Through observations, we find a few reasons for the low accuracy of cross-domain MOOC forum post classification attempts; these are the challenges that “off-the-shelf” NLP [5] transfer learning approaches should address when applied to educational data:
  • In a forum post, confusion/urgency/sentiment attitude are typically expressed in only one or two sentences, and most sentences do not express these factors. Therefore, a sentence in a positive post shows little difference from one in a negative post, leading to noisy data for classifiers.
  • The words/phrases used to express confusion/urgency are quite limited compared with other types of expressions. For example, posts frequently utilize phrases such as “What is”, “How will”, “Is there”, “Am I”, “How long” or “Where do we” to express confusion. Therefore, the set of usefully shared (or common) features in different domains is quite small.
  • In different domains, the methods used to express the same attitude are often quite similar. As a result, we encounter an imbalance problem; that is, the shared features are almost exclusively features indicating the positive class. Therefore, only the positive features are shared among different domains, whereas features indicating the negative class in different domains are highly diverse.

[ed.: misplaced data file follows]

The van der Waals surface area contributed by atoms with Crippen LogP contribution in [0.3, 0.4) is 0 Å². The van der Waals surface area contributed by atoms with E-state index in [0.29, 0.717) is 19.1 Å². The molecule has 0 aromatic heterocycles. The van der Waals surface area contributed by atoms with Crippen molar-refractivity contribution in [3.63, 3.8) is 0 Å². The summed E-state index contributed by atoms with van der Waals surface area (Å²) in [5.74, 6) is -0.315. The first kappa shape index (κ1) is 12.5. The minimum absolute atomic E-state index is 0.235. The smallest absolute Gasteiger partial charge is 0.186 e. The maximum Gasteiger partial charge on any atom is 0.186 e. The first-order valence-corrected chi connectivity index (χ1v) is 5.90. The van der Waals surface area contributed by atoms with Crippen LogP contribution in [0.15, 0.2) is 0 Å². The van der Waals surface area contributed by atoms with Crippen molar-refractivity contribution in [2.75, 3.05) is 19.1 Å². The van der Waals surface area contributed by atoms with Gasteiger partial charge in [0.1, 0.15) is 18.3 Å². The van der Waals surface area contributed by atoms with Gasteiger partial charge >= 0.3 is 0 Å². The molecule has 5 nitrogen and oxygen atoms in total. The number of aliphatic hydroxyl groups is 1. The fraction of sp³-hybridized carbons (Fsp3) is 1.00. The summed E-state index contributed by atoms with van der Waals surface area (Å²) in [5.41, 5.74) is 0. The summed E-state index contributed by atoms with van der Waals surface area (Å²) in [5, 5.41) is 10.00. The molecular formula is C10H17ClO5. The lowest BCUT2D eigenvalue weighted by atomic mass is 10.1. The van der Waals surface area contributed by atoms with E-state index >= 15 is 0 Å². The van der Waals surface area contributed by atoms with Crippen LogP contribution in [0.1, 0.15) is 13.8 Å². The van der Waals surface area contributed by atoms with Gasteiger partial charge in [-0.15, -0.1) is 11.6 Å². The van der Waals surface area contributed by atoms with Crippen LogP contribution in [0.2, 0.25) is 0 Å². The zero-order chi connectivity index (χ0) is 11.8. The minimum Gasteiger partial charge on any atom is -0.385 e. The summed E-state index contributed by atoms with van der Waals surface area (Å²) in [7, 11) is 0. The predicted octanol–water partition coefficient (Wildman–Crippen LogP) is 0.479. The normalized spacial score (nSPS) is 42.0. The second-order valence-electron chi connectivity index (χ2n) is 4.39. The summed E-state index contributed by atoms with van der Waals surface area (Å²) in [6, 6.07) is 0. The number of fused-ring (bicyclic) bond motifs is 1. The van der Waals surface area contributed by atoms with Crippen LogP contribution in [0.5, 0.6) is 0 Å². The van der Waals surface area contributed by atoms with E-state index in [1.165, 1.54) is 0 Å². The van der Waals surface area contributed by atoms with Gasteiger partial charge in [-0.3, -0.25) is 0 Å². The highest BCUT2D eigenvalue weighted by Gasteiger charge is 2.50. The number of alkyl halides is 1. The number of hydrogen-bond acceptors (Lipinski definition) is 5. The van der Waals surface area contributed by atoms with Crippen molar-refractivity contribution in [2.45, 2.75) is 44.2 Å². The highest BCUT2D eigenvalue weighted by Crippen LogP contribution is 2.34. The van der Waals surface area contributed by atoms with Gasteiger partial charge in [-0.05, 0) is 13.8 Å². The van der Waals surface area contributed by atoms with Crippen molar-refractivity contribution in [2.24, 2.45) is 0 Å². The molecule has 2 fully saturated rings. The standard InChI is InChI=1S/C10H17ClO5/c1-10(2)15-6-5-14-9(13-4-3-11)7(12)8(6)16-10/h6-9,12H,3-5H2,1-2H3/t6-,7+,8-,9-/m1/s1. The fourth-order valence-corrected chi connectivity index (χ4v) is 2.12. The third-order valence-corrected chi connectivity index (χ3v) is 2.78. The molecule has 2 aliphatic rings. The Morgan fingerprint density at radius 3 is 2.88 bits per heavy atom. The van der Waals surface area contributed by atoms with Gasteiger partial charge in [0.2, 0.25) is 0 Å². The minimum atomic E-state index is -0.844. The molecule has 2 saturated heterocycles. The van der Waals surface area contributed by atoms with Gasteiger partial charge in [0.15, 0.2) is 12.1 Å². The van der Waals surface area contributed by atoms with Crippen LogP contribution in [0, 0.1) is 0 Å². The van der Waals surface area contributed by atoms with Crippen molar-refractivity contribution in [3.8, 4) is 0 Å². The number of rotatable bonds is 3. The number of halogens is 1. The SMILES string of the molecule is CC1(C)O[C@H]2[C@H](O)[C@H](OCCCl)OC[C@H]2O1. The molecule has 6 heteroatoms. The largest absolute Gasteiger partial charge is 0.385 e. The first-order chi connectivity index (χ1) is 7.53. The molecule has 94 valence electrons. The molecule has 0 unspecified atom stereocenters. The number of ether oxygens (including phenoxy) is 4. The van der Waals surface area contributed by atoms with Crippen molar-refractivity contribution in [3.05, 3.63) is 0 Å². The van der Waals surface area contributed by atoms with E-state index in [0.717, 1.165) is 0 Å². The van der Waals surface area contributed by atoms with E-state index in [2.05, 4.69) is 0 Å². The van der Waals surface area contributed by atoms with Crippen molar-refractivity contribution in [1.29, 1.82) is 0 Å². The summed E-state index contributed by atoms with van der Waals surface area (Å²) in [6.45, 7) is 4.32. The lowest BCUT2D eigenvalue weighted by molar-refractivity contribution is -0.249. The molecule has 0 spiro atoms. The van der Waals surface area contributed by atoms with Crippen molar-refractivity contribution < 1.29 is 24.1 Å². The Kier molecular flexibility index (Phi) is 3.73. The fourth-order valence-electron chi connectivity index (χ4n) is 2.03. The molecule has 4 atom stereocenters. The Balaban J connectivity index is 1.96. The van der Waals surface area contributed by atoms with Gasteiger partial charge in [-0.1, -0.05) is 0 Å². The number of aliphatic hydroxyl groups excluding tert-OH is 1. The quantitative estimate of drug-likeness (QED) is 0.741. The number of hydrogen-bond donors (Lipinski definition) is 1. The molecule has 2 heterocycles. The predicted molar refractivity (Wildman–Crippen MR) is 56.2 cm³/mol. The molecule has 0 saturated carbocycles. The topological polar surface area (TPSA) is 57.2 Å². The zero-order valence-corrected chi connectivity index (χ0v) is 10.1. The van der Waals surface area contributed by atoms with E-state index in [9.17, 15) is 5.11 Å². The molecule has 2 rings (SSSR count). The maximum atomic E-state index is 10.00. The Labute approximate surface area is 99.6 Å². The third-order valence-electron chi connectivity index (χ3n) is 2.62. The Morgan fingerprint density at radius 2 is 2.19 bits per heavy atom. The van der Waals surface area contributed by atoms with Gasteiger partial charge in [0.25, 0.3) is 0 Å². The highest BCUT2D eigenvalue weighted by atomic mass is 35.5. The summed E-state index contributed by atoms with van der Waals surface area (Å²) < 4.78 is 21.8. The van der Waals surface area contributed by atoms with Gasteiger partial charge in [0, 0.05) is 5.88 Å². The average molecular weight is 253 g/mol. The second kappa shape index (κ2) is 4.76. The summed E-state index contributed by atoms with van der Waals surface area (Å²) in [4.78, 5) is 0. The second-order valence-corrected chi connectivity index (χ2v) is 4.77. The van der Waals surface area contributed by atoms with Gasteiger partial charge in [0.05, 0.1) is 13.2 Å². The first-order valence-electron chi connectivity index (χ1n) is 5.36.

• A post communicating confusion might be stated either explicitly or implicitly. Consider the following two real posts on an MOOC forum:
    Example 1. I understand that if you completed 65% you will get the certificate but where do we download the certificate?
    Example 2. I have tried to submit a document form of my response, but still nothing happens.
    Example 1 explicitly clearly expresses confusion related to the procedure to download the certificate. Example 2 is an example of implicit confusion. Recognizing explicit confusion is not difficult, whereas identifying implicit confusion requires deep semantic understanding.
In this paper, we address a novel problem that had not been previously addressed by the educational data mining (EDM) community: cross-domain MOOC forum post classification. We formulated confusion/sentiment/urgency identification as a binary classification problem and sought to develop a method that applies transfer learning to identify unlabeled MOOC forum posts from a new domain. Example posts that express confusion, urgency is it that be seen by an instructor and positive sentiment are displayed in the second row of Table 1, whereas the third row displays the opposite types of posts.